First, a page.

1 Difficulty level
6 Stages (loopable)
Ship speed by icons
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Developed by Konami
Published by Konami in 1988
First there was Gradius, the absolute classic. Then came Salamander/Life Force, the bastard albeit sympathetic off-shoot. And here we have Gradius II, the sequel to the original game. Contrary to what anyone would think given the massive success of the first chapter, this particular port never left Japan. I was always intrigued by this, but now I have some foggy theories for why Konami didn’t bother to bring it over from Famicom to NES territory.
Arcade Gradius II is a very polished shooter that excels at teaching the player the meaning of failure. Adapting such material to 8-bit standards must have been tough, or at least tougher than making the same transition for Gradius. On aesthetical merits alone Gradius II on the NES is decent, downscaling the original material in an effective way while adding a few extra bits of exclusive design (my only complaint is the washed out color palette in a few sections). Where it all falls apart though is in the challenge factor. It’s as if Konami had forgotten how hard a Gradius game should be. For seasoned Gradius fans and players, Gradius II on the NES is a laughable joke because it lacks the shooter “sting” that has been a trademark of the series since it started.
Vic Viper does not appear on screen until you start a credit. There are four weapon configurations to choose from, ranging from the regular array seen in Gradius to new options with photon torpedoes in place of missiles, tail gun replacing double shot and ripple laser instead of regular laser. The old frontal shield is gone and is permanently replaced by the force field for all configurations. As the game starts the drill remains the same: collect capsules, activate the highlighted slots of the weapon array to get the upgrades and be on your guard for whatever comes your way.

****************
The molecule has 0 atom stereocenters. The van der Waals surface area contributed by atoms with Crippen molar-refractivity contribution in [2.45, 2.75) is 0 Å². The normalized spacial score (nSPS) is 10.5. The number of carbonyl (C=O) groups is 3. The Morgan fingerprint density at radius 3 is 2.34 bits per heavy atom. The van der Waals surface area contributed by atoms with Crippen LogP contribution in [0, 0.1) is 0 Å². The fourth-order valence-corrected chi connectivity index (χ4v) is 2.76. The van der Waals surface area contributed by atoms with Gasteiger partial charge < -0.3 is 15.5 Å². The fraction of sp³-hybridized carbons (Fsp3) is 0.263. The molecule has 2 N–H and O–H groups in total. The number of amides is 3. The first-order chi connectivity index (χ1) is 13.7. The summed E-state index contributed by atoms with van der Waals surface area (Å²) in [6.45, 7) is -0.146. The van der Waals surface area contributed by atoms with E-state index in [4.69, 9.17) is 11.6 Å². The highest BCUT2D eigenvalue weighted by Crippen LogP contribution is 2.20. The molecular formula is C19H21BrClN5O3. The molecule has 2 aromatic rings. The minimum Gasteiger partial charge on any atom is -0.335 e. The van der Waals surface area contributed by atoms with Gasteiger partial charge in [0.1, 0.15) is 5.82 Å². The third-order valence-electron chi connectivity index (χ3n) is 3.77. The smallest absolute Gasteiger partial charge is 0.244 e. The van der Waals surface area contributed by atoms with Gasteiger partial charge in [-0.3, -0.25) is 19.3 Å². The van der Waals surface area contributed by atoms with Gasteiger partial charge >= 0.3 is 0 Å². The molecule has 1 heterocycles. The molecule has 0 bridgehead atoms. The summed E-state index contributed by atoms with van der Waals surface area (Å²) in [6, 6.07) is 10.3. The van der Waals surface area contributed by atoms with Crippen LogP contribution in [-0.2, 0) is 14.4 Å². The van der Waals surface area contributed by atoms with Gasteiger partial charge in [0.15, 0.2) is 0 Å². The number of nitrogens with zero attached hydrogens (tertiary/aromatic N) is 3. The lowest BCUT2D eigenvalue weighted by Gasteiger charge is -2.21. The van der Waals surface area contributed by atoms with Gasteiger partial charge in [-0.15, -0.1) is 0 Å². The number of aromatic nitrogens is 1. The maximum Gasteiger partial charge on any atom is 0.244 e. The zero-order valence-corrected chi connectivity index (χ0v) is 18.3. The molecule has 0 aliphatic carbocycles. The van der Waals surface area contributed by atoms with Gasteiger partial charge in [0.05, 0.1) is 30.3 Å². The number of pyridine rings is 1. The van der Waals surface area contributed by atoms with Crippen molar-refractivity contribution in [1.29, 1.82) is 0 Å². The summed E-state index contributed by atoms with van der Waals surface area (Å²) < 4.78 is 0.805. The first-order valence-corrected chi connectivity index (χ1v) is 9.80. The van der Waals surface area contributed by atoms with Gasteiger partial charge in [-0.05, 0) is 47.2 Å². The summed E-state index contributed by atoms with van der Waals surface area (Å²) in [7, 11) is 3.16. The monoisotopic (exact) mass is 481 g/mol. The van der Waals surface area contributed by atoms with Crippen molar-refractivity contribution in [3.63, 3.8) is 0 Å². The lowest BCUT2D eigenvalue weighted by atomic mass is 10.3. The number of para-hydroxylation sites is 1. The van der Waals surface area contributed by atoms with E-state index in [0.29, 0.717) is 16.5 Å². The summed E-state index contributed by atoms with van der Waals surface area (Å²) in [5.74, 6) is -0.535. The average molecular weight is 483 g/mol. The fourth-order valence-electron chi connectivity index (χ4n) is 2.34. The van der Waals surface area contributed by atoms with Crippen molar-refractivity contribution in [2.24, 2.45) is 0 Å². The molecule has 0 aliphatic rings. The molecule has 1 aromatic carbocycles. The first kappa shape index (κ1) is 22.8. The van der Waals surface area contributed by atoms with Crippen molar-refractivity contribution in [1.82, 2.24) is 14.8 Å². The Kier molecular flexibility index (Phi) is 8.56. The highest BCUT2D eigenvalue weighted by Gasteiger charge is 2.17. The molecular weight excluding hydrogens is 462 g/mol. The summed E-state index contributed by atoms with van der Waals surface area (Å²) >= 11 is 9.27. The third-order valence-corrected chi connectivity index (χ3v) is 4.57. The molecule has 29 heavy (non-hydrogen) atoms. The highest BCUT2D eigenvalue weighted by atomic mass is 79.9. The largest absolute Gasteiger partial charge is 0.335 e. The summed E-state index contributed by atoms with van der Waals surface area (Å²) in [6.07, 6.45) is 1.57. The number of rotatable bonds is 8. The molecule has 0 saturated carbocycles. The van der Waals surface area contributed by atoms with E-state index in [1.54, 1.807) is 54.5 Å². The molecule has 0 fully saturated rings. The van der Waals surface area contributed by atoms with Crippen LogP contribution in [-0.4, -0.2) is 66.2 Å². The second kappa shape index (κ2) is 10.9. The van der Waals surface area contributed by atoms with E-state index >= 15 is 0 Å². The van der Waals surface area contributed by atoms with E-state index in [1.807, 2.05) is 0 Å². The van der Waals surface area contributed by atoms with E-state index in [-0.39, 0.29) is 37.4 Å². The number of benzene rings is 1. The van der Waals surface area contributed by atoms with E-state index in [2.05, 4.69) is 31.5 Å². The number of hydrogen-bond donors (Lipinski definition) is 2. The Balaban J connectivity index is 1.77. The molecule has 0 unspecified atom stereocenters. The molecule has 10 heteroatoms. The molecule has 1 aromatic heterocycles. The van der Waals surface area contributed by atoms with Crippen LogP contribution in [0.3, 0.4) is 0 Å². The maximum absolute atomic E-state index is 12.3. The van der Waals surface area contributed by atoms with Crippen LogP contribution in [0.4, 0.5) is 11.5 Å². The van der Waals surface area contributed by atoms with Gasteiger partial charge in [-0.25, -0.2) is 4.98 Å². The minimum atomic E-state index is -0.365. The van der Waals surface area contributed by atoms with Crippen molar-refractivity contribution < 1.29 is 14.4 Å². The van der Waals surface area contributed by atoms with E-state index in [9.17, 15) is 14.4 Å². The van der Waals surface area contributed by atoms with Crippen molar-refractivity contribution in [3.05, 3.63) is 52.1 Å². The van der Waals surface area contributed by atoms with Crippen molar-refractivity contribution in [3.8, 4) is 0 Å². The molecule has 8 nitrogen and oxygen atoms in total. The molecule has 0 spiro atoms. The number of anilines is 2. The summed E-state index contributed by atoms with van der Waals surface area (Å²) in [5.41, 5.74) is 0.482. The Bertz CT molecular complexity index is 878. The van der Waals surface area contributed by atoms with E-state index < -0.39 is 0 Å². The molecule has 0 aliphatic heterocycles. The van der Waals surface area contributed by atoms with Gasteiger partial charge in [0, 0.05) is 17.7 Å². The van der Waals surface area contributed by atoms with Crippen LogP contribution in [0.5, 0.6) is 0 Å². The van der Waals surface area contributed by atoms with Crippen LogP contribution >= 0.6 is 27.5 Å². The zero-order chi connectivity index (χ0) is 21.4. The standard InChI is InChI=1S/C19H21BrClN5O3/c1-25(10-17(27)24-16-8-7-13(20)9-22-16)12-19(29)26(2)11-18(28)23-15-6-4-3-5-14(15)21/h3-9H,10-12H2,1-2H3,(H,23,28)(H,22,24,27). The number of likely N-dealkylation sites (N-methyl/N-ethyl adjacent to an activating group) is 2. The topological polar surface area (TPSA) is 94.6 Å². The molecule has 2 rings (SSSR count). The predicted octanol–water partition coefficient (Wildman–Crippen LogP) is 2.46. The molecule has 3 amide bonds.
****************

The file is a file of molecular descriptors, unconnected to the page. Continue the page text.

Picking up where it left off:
Crystals are purple!
Despite the utter lack of intensity, this port deserves at least a mention for the little tweaks made to the basic gameplay. Similar to what had been previously done in Parodius, double shot/tail gun and both lasers can be powered up twice for a greater firepower level. Contrary to the limitations seen in Gradius and Salamander, here you can get up to four options instead of two (for those wondering, Life Force allows three options). Speaking of options, once you get four of them you’ll notice that the option slot in the weapon array is still available. Activate it one last time and all options will circle the ship for a brief while, practically giving it a close-range protection against nearby enemies. Last but not least, the force field is the size of the ship, so now there are no worries about depleting it just by grazing walls. It’s an ugly force field though, I wish Konami had kept the original shield.